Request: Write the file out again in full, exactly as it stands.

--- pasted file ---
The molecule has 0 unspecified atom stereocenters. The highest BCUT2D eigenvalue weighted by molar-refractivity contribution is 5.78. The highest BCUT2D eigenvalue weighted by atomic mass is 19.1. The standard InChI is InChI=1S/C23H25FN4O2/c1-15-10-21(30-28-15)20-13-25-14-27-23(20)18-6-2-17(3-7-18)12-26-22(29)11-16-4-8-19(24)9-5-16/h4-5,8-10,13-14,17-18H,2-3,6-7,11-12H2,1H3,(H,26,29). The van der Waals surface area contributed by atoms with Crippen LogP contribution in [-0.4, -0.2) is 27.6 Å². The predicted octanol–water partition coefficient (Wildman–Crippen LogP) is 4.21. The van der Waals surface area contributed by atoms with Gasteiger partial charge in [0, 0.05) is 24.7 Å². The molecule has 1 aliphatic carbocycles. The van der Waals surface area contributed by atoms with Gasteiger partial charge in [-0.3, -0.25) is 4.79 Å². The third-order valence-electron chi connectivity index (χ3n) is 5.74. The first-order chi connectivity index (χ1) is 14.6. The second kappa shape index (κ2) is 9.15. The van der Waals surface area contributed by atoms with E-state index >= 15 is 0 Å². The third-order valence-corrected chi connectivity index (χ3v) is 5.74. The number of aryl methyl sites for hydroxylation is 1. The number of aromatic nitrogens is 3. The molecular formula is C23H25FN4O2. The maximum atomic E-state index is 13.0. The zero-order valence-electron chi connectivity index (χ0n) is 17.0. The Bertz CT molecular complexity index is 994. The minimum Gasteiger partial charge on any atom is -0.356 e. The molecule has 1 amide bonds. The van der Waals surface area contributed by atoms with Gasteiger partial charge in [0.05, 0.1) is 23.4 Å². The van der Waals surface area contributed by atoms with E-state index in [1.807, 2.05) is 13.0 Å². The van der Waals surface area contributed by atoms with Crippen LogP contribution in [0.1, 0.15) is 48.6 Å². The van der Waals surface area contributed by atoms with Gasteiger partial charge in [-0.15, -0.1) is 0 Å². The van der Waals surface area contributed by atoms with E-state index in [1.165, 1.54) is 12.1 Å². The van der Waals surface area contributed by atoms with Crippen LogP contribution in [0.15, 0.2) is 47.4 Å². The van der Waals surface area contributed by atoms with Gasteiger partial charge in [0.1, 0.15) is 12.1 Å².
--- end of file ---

The molecule has 0 unspecified atom stereocenters. The highest BCUT2D eigenvalue weighted by molar-refractivity contribution is 5.78. The highest BCUT2D eigenvalue weighted by atomic mass is 19.1. The standard InChI is InChI=1S/C23H25FN4O2/c1-15-10-21(30-28-15)20-13-25-14-27-23(20)18-6-2-17(3-7-18)12-26-22(29)11-16-4-8-19(24)9-5-16/h4-5,8-10,13-14,17-18H,2-3,6-7,11-12H2,1H3,(H,26,29). The van der Waals surface area contributed by atoms with Crippen LogP contribution in [-0.4, -0.2) is 27.6 Å². The predicted octanol–water partition coefficient (Wildman–Crippen LogP) is 4.21. The van der Waals surface area contributed by atoms with Gasteiger partial charge in [0, 0.05) is 24.7 Å². The molecule has 1 aliphatic carbocycles. The van der Waals surface area contributed by atoms with Gasteiger partial charge in [-0.3, -0.25) is 4.79 Å². The third-order valence-electron chi connectivity index (χ3n) is 5.74. The first-order chi connectivity index (χ1) is 14.6. The second kappa shape index (κ2) is 9.15. The van der Waals surface area contributed by atoms with E-state index >= 15 is 0 Å². The third-order valence-corrected chi connectivity index (χ3v) is 5.74. The number of aryl methyl sites for hydroxylation is 1. The number of aromatic nitrogens is 3. The molecular formula is C23H25FN4O2. The maximum atomic E-state index is 13.0. The zero-order valence-electron chi connectivity index (χ0n) is 17.0. The Bertz CT molecular complexity index is 994. The minimum Gasteiger partial charge on any atom is -0.356 e. The molecule has 1 amide bonds. The van der Waals surface area contributed by atoms with Gasteiger partial charge in [0.05, 0.1) is 23.4 Å². The van der Waals surface area contributed by atoms with E-state index in [1.807, 2.05) is 13.0 Å². The van der Waals surface area contributed by atoms with Crippen LogP contribution in [0.1, 0.15) is 48.6 Å². The van der Waals surface area contributed by atoms with Gasteiger partial charge in [-0.15, -0.1) is 0 Å². The van der Waals surface area contributed by atoms with E-state index in [1.165, 1.54) is 12.1 Å². The van der Waals surface area contributed by atoms with Crippen LogP contribution in [0.15, 0.2) is 47.4 Å². The van der Waals surface area contributed by atoms with Gasteiger partial charge in [0.1, 0.15) is 12.1 Å².